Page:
Leon Cooper was born in 1930 in New York where he attended Columbia University (A.B. 1951; A.M. 1953; Ph.D. 1954). He became a member of the Institute for Advanced Study (1954-55) after which he was a research associate of Illinois (1955-57) and later an assistant professor at the Ohio State University (1957-58). Professor Cooper joined Brown University in 1958 where he became Henry Ledyard Goddard University Professor (1966-74) and where he is presently the Thomas J. Watson, Sr. Professor of Science (1974-).
Professor Cooper is Director of Brown University’s Center for Neural Science. This Center was founded in 1973 to study animal nervous systems and the human brain. Professor Cooper served as the first director with an interdisciplinary staff drawn from the Departments of Applied Mathematics, Biomedical Sciences, Linguistics and Physics. Today, Cooper, with members of the Brown Faculty, postdoctoral fellows and graduate students with interests in the neural and cognitive sciences, is working towards an understanding of memory and other brain functions, and thus formulating a scientific model of how the human mind works.
Professor Cooper has received many forms of recognition for his work in 1972, he received the Nobel Prize in Physics (with J. Bardeen and J.R. Schrieffer) for his studies on the theory of superconductivity completed while still in his 20s. In 1968, he was awarded the Comstock Prize (with J.R. Schrieffer) of the National Academy of Sciences. The Award of Excellence, Graduate Faculties Alumni of Columbia University and Descartes Medal, Academie de Paris, Université Rene Descartes were conferred on Professor Cooper in the mid 1970s. In 1985, Professor Cooper received the John Jay Award of Columbia College. He holds seven honorary doctorates.
Professor Cooper has been an NSF Postdoctoral Fellow, 1954-55, Alfred P. Sloan Foundation Research Fellow, 1959-66 and John Simon Guggenheim Memorial Foundation Fellow, 1965-66. He is a fellow of the American Physical Society and American Academy of Arts and Sciences; Sponsor, Federation of American Scientists; member of American Philosophical Society, National Academy of Sciences, Society of Neuroscience, American Association for the Advancement of Science, Phi Beta Kappa, and Sigma Xi. Professor Cooper is also on the Governing Board and Executive Committee of the International Neural Network Society and a member of the Defense Science Board.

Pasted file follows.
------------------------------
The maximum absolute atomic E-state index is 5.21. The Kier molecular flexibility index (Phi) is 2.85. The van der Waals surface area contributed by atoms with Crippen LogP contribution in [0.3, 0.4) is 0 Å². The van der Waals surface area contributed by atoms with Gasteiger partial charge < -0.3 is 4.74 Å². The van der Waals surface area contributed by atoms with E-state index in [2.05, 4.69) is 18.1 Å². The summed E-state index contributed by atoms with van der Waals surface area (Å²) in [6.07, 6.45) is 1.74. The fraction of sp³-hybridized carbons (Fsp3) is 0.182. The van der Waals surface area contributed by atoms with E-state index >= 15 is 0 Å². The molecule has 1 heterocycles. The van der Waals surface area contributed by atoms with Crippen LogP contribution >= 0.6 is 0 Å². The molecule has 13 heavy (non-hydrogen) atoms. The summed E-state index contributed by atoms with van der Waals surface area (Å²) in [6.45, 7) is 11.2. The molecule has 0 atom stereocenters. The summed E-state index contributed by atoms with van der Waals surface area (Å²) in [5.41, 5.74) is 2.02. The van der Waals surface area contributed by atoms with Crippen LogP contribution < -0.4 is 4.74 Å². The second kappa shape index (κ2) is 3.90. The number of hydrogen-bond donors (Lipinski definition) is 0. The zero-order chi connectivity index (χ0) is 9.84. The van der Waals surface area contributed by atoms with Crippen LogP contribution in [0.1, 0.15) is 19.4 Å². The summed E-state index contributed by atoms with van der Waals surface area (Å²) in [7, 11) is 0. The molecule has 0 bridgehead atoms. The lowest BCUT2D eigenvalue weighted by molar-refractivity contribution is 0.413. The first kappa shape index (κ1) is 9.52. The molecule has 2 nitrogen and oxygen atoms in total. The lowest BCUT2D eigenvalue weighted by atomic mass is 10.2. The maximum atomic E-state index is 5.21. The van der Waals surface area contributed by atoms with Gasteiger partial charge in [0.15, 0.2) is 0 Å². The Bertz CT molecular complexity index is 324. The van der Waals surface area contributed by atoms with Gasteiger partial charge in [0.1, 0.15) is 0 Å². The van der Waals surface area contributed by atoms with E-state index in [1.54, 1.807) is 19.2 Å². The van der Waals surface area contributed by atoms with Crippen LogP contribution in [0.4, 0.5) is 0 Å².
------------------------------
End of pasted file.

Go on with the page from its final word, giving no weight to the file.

Professor Cooper is Co-founder and Co-chairman of Nestor, Inc., an industry leader in applying neural-network systems to commercial and military applications. Nestor’s adaptive pattern-recognition and risk-assessment systems simulated in small conventional computers learn by example to accurately classify complex patterns such as targets in sonar, radar or imaging systems, to emulate human decisions in such applications as mortgage origination and to assess risks.
This autobiography/biography was written at the time of the award and first published in the book series Les Prix Nobel. It was later edited and republished in Nobel Lectures. To cite this document, always state the source as shown above.
Their work and discoveries range from how cells adapt to changes in levels of oxygen to our ability to fight global poverty.
See them all presented here.